Research Article | Open Access
Meryem El Jemli, Rabie Kamal, Ilias Marmouzi, Asmae Zerrouki, Yahia Cherrah, Katim Alaoui, "Radical-Scavenging Activity and Ferric Reducing Ability of Juniperus thurifera (L.), J. oxycedrus (L.), J. phoenicea (L.) and Tetraclinis articulata (L.)", Advances in Pharmacological and Pharmaceutical Sciences, vol. 2016, Article ID 6392656, 6 pages, 2016. https://doi.org/10.1155/2016/6392656
Radical-Scavenging Activity and Ferric Reducing Ability of Juniperus thurifera (L.), J. oxycedrus (L.), J. phoenicea (L.) and Tetraclinis articulata (L.)
Objective. The aim of this work is to study and compare the antioxidant properties and phenolic contents of aqueous leaf extracts of Juniperus thurifera, Juniperus oxycedrus, Juniperus Phoenicea, and Tetraclinis articulata from Morocco. Methods. Antioxidant activities of the extracts were evaluated by 2,2-diphenyl-1-picrylhydrazyl (DPPH) free radical-scavenging ability, Trolox equivalent antioxidant capacity (TEAC), and ferric reducing antioxidant power (FRAP) assays. Also the total phenolic and flavonoids contents of the extracts were determined spectrophotometrically. Results. All the extracts showed interesting antioxidant activities compared to the standard antioxidants (butylated hydroxytoluene (BHT), quercetin, and Trolox). The aqueous extract of Juniperus oxycedrus showed the highest antioxidant activity as measured by DPPH, TEAC, and FRAP assays with IC50 values of μg/mL, μg/mL, and μg/mL, respectively. The strong correlation observed between antioxidant capacities and their total phenolic contents indicated that phenolic compounds were a major contributor to antioxidant properties of these plants extracts. Conclusion. These results suggest that the aqueous extracts of Juniperus thurifera, Juniperus oxycedrus, Juniperus phoenicea, and Tetraclinis articulata can constitute a promising new source of natural compounds with antioxidants ability.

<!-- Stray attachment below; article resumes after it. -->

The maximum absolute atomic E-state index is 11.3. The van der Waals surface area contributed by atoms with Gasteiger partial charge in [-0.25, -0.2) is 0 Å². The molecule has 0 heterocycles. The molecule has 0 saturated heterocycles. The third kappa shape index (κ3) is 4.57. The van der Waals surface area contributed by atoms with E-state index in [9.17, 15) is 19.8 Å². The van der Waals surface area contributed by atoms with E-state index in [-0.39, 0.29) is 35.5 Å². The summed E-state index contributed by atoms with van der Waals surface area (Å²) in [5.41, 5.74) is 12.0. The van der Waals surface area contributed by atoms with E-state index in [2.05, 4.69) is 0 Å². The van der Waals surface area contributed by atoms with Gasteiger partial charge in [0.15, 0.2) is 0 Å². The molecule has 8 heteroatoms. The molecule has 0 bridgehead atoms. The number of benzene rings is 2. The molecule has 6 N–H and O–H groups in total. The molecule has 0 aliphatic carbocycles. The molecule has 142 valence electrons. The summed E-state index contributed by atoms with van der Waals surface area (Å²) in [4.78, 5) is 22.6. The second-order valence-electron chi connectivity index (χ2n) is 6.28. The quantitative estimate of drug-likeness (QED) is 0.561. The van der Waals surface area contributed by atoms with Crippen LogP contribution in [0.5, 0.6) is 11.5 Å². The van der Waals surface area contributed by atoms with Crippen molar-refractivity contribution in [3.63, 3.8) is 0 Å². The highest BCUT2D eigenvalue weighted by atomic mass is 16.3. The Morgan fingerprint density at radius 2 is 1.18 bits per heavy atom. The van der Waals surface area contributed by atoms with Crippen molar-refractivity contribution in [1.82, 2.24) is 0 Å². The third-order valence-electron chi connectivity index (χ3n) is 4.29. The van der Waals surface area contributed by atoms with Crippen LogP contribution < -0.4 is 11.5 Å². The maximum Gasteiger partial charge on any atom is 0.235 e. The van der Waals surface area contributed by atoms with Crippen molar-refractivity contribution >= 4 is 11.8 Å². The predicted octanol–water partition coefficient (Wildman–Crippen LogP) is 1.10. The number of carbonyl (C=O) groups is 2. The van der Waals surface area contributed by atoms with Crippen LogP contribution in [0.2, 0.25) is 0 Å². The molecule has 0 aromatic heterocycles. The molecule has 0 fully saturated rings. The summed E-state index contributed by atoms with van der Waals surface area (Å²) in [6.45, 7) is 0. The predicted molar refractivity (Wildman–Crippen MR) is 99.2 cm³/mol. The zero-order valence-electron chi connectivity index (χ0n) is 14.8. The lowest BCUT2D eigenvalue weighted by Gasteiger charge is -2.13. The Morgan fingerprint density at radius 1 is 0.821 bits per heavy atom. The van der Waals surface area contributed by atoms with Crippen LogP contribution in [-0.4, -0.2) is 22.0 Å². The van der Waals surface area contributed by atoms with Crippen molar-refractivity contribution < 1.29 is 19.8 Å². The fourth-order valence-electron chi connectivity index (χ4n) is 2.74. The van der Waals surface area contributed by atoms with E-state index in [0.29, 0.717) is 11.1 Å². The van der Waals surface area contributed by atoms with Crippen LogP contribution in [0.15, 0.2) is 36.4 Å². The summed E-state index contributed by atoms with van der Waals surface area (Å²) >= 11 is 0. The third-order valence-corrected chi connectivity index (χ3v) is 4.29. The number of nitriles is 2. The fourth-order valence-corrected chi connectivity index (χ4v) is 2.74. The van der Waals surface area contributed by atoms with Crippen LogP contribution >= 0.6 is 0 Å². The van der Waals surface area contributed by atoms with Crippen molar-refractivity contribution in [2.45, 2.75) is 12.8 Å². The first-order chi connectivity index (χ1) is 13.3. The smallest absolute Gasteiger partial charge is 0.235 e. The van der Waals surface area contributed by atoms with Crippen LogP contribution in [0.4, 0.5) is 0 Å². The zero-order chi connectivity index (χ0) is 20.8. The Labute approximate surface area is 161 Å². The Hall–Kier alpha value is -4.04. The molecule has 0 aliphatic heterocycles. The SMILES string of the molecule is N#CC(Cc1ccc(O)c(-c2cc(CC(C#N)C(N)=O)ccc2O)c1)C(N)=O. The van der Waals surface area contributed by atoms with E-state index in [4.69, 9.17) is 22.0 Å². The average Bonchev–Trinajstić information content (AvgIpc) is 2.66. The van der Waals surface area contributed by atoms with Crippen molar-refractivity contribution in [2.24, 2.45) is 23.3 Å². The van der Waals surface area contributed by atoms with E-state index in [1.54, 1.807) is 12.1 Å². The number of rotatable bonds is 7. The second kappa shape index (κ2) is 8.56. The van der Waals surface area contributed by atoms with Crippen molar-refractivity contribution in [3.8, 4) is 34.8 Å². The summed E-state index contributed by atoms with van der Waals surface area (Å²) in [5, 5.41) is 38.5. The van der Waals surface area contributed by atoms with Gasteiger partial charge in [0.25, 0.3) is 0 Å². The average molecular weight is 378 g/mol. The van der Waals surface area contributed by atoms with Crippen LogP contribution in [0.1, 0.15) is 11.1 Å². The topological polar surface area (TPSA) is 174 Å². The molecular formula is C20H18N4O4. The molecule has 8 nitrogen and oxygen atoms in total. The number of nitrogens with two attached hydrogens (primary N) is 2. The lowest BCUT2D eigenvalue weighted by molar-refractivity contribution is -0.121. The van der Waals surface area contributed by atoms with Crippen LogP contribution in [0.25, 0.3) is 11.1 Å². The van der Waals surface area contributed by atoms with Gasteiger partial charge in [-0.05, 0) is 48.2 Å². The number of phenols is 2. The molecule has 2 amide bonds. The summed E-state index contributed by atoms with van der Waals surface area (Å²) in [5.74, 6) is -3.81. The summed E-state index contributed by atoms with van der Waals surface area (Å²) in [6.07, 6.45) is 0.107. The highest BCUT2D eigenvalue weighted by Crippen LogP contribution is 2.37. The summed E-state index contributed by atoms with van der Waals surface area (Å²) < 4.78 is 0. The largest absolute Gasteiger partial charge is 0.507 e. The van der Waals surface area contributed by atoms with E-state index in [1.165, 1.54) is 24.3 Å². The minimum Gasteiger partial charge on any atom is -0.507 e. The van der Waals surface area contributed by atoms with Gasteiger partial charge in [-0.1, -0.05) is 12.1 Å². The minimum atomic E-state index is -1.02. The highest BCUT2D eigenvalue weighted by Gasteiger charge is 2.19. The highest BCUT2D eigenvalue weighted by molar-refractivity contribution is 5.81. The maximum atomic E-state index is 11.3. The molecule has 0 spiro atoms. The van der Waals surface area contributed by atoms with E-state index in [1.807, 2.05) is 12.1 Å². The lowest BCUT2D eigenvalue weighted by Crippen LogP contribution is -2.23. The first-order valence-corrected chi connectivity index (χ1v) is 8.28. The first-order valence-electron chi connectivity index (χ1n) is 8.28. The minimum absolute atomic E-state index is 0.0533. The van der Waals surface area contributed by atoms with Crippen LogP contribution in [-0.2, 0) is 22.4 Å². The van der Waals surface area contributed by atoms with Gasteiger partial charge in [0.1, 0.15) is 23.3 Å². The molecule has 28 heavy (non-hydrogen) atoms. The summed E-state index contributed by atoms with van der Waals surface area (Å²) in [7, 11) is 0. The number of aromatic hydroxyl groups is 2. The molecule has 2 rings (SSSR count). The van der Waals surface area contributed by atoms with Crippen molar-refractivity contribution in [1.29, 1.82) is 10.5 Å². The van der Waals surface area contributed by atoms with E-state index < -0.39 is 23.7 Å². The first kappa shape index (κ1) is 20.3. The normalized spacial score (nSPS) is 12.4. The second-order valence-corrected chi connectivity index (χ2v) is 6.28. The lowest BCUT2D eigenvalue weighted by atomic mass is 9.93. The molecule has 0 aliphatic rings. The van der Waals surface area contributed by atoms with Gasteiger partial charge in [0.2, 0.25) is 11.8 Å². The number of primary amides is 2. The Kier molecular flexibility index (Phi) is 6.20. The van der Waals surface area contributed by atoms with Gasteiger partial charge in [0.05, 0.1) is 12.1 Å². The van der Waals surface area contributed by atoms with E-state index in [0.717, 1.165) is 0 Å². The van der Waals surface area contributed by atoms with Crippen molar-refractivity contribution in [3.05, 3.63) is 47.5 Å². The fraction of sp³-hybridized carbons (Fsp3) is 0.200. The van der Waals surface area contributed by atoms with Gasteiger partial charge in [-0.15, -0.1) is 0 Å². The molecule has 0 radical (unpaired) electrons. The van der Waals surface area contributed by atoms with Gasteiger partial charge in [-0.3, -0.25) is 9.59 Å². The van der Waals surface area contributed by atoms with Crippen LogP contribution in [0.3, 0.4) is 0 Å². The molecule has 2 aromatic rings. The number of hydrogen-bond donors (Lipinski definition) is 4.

Researchers are now looking for natural antioxidants which do not have any side effects on human health. The search is underway to find out newer, effective, and safe antioxidants, in order to use them in foods and pharmaceutical preparations to replace the synthetic ones.
Medicinal plants are the major source of chemical compounds exhibiting antioxidant activity. Several studies have reported the interesting composition of Moroccan medicinal plants, including phenolic acids, flavonoids, and tannins, which are known for their health benefits as antioxidants [1–3].